• Take a leisurely stroll through a nearby park or nature reserve without listening to an audiobook, podcast, or music. Gwinnett County has many parks with varied walking trails. See if you can visit all of them this summer!
  • Listen to the birds chirping (how many do you hear?), feel the sun warming your skin, and marvel at the beauty of the natural world.
  • Find the moon every night for 30 days.
  • My favorite: walk barefoot on the grass, lie down and gaze at the clouds.
  • Rainy day? Get out there, jump in a puddle, and laugh.

Humor Journal

  • Start with one week: make a note (yes write it down) of every amusing observation or experience. It could be something you over-hear at a restaurant, store, or restroom. You may even start thinking about things that make you giggle – write it down. After one week looking for it, you will find humor all around you. (I take pics of signs that amuse me). If you enjoy it, keep going. This can be a private hobby, or you can invite others in on your secret humor investigations.

Get Creative:

  • Write fortune cookie messages with friends,
  • Channel your inner Julia Child or Joe Randall or Ming Tsai or Jamie Oliver and prepare a dish in your kitchen as if you are on a cooking show. Set up a video cam or photo of an audience to keep you on task.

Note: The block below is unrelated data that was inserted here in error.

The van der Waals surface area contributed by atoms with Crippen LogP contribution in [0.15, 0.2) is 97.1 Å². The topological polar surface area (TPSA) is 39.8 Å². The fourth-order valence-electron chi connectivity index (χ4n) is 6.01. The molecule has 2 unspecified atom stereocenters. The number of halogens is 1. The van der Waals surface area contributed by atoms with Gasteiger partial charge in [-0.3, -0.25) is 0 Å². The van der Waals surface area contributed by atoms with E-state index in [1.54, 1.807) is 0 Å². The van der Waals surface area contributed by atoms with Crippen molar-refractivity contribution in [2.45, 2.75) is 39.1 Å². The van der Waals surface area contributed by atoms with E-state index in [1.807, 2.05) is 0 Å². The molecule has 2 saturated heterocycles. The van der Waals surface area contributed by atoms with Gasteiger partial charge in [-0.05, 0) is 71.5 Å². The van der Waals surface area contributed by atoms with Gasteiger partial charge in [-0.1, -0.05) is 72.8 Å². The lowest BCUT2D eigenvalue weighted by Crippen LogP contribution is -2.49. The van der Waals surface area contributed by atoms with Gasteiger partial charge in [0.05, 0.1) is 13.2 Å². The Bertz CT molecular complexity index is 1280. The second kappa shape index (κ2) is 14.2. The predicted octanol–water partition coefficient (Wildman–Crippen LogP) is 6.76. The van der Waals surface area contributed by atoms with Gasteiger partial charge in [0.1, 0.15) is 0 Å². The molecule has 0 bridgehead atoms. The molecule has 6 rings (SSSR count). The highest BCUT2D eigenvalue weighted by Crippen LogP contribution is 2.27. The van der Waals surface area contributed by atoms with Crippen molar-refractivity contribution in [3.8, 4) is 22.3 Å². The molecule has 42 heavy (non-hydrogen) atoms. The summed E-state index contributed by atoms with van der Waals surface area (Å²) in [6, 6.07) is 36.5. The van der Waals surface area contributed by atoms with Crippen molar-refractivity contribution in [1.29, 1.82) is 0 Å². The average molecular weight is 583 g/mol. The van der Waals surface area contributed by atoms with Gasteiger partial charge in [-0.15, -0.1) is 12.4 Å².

• Go to an art museum, botanical gardens, or art galleries. Drink it in. One birthday I went to Atlanta Botanical Gardens by myself. I wandered as I pleased, stopped and smelled the roses, and used all my senses to be alone with beautiful nature and my thoughts. It was lovely.
  • Go listen to live music or a theatre show or comedy or spoken word show. Seeing other humans express themselves creatively is a gift.
  • Create a new playlist of music that makes you happy or lifts you out of your seat to jam.


  • Connect with friends you’ve been meaning to see. Go old school and make a phone call. Have your calendar ready. Make a date for coffee/tea, a bite to eat, a walk in the park.
  • Get a friend or two to do the Compassion Challenge with you. Each at their own pace. Some of these ideas you may choose to do together.